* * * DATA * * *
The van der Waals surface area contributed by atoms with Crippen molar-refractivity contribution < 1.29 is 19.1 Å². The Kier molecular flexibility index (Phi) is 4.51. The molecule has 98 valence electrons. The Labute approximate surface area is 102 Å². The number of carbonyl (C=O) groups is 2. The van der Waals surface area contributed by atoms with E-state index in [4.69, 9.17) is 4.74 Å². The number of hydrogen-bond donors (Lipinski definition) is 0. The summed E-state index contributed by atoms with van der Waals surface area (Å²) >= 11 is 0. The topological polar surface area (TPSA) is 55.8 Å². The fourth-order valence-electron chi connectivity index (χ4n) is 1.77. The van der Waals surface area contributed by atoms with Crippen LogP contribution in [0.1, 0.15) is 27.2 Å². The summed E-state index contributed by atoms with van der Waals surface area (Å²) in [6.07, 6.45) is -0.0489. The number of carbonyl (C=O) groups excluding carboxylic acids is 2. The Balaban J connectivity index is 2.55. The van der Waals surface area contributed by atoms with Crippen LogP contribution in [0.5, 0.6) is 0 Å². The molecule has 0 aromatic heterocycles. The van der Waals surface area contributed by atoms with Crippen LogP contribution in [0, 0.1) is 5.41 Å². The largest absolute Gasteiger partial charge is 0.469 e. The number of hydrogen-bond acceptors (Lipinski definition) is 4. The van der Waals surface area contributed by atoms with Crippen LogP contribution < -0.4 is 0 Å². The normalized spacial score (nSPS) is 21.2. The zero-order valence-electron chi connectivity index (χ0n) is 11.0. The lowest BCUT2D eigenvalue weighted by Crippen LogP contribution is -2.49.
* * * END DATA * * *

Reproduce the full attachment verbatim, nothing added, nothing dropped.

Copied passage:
The van der Waals surface area contributed by atoms with Crippen molar-refractivity contribution < 1.29 is 19.1 Å². The Kier molecular flexibility index (Phi) is 4.51. The molecule has 98 valence electrons. The Labute approximate surface area is 102 Å². The number of carbonyl (C=O) groups is 2. The van der Waals surface area contributed by atoms with E-state index in [4.69, 9.17) is 4.74 Å². The number of hydrogen-bond donors (Lipinski definition) is 0. The summed E-state index contributed by atoms with van der Waals surface area (Å²) >= 11 is 0. The topological polar surface area (TPSA) is 55.8 Å². The fourth-order valence-electron chi connectivity index (χ4n) is 1.77. The van der Waals surface area contributed by atoms with Crippen LogP contribution in [0.1, 0.15) is 27.2 Å². The summed E-state index contributed by atoms with van der Waals surface area (Å²) in [6.07, 6.45) is -0.0489. The number of carbonyl (C=O) groups excluding carboxylic acids is 2. The Balaban J connectivity index is 2.55. The van der Waals surface area contributed by atoms with Crippen LogP contribution in [0.5, 0.6) is 0 Å². The molecule has 0 aromatic heterocycles. The van der Waals surface area contributed by atoms with Crippen LogP contribution in [0, 0.1) is 5.41 Å². The largest absolute Gasteiger partial charge is 0.469 e. The number of hydrogen-bond acceptors (Lipinski definition) is 4. The van der Waals surface area contributed by atoms with Crippen LogP contribution < -0.4 is 0 Å². The normalized spacial score (nSPS) is 21.2. The zero-order valence-electron chi connectivity index (χ0n) is 11.0. The lowest BCUT2D eigenvalue weighted by Crippen LogP contribution is -2.49.